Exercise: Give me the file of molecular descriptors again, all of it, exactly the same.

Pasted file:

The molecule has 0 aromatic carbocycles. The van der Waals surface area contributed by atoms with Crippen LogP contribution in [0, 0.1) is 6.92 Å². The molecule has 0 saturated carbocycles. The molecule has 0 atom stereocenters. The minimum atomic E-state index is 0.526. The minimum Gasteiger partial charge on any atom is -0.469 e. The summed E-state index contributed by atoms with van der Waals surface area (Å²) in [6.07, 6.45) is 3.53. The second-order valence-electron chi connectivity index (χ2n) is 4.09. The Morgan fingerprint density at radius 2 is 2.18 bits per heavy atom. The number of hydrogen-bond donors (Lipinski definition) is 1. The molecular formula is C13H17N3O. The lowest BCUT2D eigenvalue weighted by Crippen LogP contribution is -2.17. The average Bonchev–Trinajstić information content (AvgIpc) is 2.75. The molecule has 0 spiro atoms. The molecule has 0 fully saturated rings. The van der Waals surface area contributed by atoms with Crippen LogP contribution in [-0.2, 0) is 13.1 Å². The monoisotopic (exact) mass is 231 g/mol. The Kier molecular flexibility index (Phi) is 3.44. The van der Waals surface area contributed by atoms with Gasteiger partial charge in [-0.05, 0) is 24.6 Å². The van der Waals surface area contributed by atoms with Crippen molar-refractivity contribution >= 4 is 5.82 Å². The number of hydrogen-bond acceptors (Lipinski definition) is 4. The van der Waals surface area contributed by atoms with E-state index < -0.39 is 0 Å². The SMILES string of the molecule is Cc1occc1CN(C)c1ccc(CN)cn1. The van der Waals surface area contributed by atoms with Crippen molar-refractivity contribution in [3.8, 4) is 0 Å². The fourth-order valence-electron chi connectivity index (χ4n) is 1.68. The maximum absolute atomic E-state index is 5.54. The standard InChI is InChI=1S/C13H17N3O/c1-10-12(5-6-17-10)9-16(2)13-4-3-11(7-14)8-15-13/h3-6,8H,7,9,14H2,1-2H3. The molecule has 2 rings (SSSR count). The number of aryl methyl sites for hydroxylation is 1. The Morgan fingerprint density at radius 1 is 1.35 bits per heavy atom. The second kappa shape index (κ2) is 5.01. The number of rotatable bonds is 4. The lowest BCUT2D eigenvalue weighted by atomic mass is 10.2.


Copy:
The molecule has 0 aromatic carbocycles. The van der Waals surface area contributed by atoms with Crippen LogP contribution in [0, 0.1) is 6.92 Å². The molecule has 0 saturated carbocycles. The molecule has 0 atom stereocenters. The minimum atomic E-state index is 0.526. The minimum Gasteiger partial charge on any atom is -0.469 e. The summed E-state index contributed by atoms with van der Waals surface area (Å²) in [6.07, 6.45) is 3.53. The second-order valence-electron chi connectivity index (χ2n) is 4.09. The Morgan fingerprint density at radius 2 is 2.18 bits per heavy atom. The number of hydrogen-bond donors (Lipinski definition) is 1. The molecular formula is C13H17N3O. The lowest BCUT2D eigenvalue weighted by Crippen LogP contribution is -2.17. The average Bonchev–Trinajstić information content (AvgIpc) is 2.75. The molecule has 0 spiro atoms. The molecule has 0 fully saturated rings. The van der Waals surface area contributed by atoms with Crippen LogP contribution in [-0.2, 0) is 13.1 Å². The monoisotopic (exact) mass is 231 g/mol. The Kier molecular flexibility index (Phi) is 3.44. The van der Waals surface area contributed by atoms with Gasteiger partial charge in [-0.05, 0) is 24.6 Å². The van der Waals surface area contributed by atoms with Crippen molar-refractivity contribution >= 4 is 5.82 Å². The number of hydrogen-bond acceptors (Lipinski definition) is 4. The van der Waals surface area contributed by atoms with E-state index < -0.39 is 0 Å². The SMILES string of the molecule is Cc1occc1CN(C)c1ccc(CN)cn1. The van der Waals surface area contributed by atoms with Crippen molar-refractivity contribution in [3.8, 4) is 0 Å². The fourth-order valence-electron chi connectivity index (χ4n) is 1.68. The maximum absolute atomic E-state index is 5.54. The standard InChI is InChI=1S/C13H17N3O/c1-10-12(5-6-17-10)9-16(2)13-4-3-11(7-14)8-15-13/h3-6,8H,7,9,14H2,1-2H3. The molecule has 2 rings (SSSR count). The number of aryl methyl sites for hydroxylation is 1. The Morgan fingerprint density at radius 1 is 1.35 bits per heavy atom. The second kappa shape index (κ2) is 5.01. The number of rotatable bonds is 4. The lowest BCUT2D eigenvalue weighted by atomic mass is 10.2.